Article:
He is a SLAVE. Nothing more, nothing less.

  19. moctavio Says:

    Once again you are off topic, quite a record. Of course, Ramiro Valdes, an assasin of many Cubans is here to advise on electricity. Your hero Che Guevara, an Argentinian that killed many Cubans, I shoudl not be worried. When the Venezuelan lifeline looks like its dying the Cubans will take over.

    As to your advise, I don’t care for it. Are you Cuban? You seem so worried about the topic. There is nothing about that comment that should get me in trouble in a democracy. I forgot! This is not one.

    BTW. Inflation, Arturo, is a monetary phenomenon.

    And if you stay off topic, your comments will be erased.

  20. Arturo Says:

    “Cuba has invaded us, what will we do when they take charge?” Yes, what will you do when your unfounded paranoia comes true – is another way of putting the question.

    To answer the question of whether Cubans are “slaves” – no they are doctors and sport trainers or technical advisers. That’s all.

    To turn Daniel’s question on its head – how come that there were people trying to overthrow the government when there was an economic boom from 2004 – 2009? Now if Daniel is correct about the whole country being a disaster Chavez’s PSUV is destined to lose the AN elections. Let’s all accept Daniel’s theories and watch Chavez wipe the floor with the opposition yet again and see what explanation he invents on September 27th. (It’ll probably be “fraud”).

    Seriously Octavio, you should not let people make death threats on your blog. It could get you into big problems.

  21. bjohns15 Says:

    The NYtimes article says Chavez is nimble. Is the one thing that he is good at holding onto power while concurrently F’ing up royally?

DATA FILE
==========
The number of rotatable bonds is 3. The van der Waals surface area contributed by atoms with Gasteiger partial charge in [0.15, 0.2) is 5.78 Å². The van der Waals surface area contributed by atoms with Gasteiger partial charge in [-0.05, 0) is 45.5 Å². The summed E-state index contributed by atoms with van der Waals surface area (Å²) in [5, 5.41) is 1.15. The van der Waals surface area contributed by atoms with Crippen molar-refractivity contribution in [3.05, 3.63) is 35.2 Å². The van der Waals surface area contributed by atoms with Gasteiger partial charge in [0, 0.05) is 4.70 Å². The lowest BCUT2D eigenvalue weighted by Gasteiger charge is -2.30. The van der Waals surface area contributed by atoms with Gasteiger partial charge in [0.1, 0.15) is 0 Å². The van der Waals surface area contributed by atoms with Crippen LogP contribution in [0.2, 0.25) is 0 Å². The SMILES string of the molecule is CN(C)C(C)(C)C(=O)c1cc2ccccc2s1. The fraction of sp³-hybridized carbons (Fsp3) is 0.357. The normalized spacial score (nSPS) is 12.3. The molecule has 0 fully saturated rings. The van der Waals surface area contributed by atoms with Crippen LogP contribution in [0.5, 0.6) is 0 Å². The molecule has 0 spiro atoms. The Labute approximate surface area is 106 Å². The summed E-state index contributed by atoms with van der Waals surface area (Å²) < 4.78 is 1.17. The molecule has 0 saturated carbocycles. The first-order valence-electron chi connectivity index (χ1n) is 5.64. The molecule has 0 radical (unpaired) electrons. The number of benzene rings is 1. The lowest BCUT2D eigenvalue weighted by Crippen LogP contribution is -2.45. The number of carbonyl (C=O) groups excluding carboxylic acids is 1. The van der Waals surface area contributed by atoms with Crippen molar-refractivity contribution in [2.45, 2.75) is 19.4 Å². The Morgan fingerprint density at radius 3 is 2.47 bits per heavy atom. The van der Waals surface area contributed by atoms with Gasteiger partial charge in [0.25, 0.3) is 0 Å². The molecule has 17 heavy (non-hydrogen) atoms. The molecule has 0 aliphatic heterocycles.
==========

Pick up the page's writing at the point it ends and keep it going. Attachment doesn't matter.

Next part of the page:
22. Roberto Says:

    We will do what we have to do to get the Cuban boot off of our necks, Miguel.

    Whatever that happens to be.

  23. DanielS Says:

    We have electricity shortages like not seen almost anywhere (Cuba?), rampant crime in the streets, bankers and tycoons involved in mega corruption scandals, food supply shortages, extinctions of exporting industries other than oil, record levels of dependency on imports, hostile environment for business, one of the highest inflation rate in the world, more than 2 million houses deficit, all this in one of the richest countries in energy resources of the world, and just after the biggest oil price boom of all time.
    How it can be that there are people obsessed with defending all this?
    Only explanation is that they are some idealistic person disconnected from reality, or they are getting some “special compensation” to make a blind eye for the management disaster.

  24. moctavio Says:

    No, he does not, my policy is not to erase comments until someone becomes abusive. People have replied to him already. So, why should I accept hundreds of Arturo’s empty, off opic commenst and erase this guy for one comment? It is typical Chavista illogic, he complains about censorship day after day but the firts comment he does not like he wants it censor. Sadly, I think that topic will come up more and more. Cuba has invaded us, what will we do when they take charge?

  25. Roberto Says:

    I thought them extinct, Half Empty, yet one can always marvel at the way Nature seems to be able to surprise us.

    You know Miguel, perhaps Arturo, even though he certainly has no concern for your wellbeing, or this blog’s wellbeing, has a point.